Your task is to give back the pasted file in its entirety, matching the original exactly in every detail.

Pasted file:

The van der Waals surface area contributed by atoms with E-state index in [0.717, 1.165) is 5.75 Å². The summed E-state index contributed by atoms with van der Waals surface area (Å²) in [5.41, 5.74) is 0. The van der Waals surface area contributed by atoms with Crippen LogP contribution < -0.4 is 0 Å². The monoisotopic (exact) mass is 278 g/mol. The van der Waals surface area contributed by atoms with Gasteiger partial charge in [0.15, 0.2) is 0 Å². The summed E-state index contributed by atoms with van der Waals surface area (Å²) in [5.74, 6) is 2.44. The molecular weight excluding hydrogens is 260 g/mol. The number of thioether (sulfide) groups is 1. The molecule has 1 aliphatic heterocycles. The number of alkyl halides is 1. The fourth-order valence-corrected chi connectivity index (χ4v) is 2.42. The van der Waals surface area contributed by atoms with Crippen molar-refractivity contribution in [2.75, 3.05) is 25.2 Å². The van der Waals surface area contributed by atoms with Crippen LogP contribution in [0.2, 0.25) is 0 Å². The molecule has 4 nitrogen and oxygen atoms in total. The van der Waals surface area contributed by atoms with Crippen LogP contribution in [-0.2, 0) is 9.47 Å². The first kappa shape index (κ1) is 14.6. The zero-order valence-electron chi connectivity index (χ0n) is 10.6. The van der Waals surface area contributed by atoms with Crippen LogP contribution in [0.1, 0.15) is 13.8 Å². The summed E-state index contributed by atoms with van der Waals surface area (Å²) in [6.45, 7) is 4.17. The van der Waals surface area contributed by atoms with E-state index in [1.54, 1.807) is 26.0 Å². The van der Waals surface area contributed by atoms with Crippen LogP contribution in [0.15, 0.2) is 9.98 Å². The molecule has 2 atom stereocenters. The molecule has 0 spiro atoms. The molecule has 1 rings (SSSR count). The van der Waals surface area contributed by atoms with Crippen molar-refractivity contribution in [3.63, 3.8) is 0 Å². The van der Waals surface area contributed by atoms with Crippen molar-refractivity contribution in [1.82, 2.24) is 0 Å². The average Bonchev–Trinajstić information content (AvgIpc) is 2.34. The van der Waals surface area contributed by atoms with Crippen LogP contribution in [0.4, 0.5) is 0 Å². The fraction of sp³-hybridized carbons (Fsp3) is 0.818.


The van der Waals surface area contributed by atoms with E-state index in [0.717, 1.165) is 5.75 Å². The summed E-state index contributed by atoms with van der Waals surface area (Å²) in [5.41, 5.74) is 0. The van der Waals surface area contributed by atoms with Crippen LogP contribution < -0.4 is 0 Å². The monoisotopic (exact) mass is 278 g/mol. The van der Waals surface area contributed by atoms with Gasteiger partial charge in [0.15, 0.2) is 0 Å². The summed E-state index contributed by atoms with van der Waals surface area (Å²) in [5.74, 6) is 2.44. The molecular weight excluding hydrogens is 260 g/mol. The number of thioether (sulfide) groups is 1. The molecule has 1 aliphatic heterocycles. The number of alkyl halides is 1. The fourth-order valence-corrected chi connectivity index (χ4v) is 2.42. The van der Waals surface area contributed by atoms with Crippen molar-refractivity contribution in [2.75, 3.05) is 25.2 Å². The van der Waals surface area contributed by atoms with Crippen LogP contribution in [0.2, 0.25) is 0 Å². The molecule has 4 nitrogen and oxygen atoms in total. The van der Waals surface area contributed by atoms with Crippen LogP contribution in [-0.2, 0) is 9.47 Å². The first kappa shape index (κ1) is 14.6. The zero-order valence-electron chi connectivity index (χ0n) is 10.6. The van der Waals surface area contributed by atoms with Crippen LogP contribution in [0.1, 0.15) is 13.8 Å². The summed E-state index contributed by atoms with van der Waals surface area (Å²) in [6.45, 7) is 4.17. The van der Waals surface area contributed by atoms with E-state index in [1.54, 1.807) is 26.0 Å². The van der Waals surface area contributed by atoms with Crippen LogP contribution in [0.15, 0.2) is 9.98 Å². The molecule has 2 atom stereocenters. The molecule has 0 spiro atoms. The molecule has 1 rings (SSSR count). The van der Waals surface area contributed by atoms with Crippen molar-refractivity contribution in [3.63, 3.8) is 0 Å². The van der Waals surface area contributed by atoms with Crippen molar-refractivity contribution in [1.82, 2.24) is 0 Å². The average Bonchev–Trinajstić information content (AvgIpc) is 2.34. The van der Waals surface area contributed by atoms with Crippen LogP contribution in [0.4, 0.5) is 0 Å². The fraction of sp³-hybridized carbons (Fsp3) is 0.818.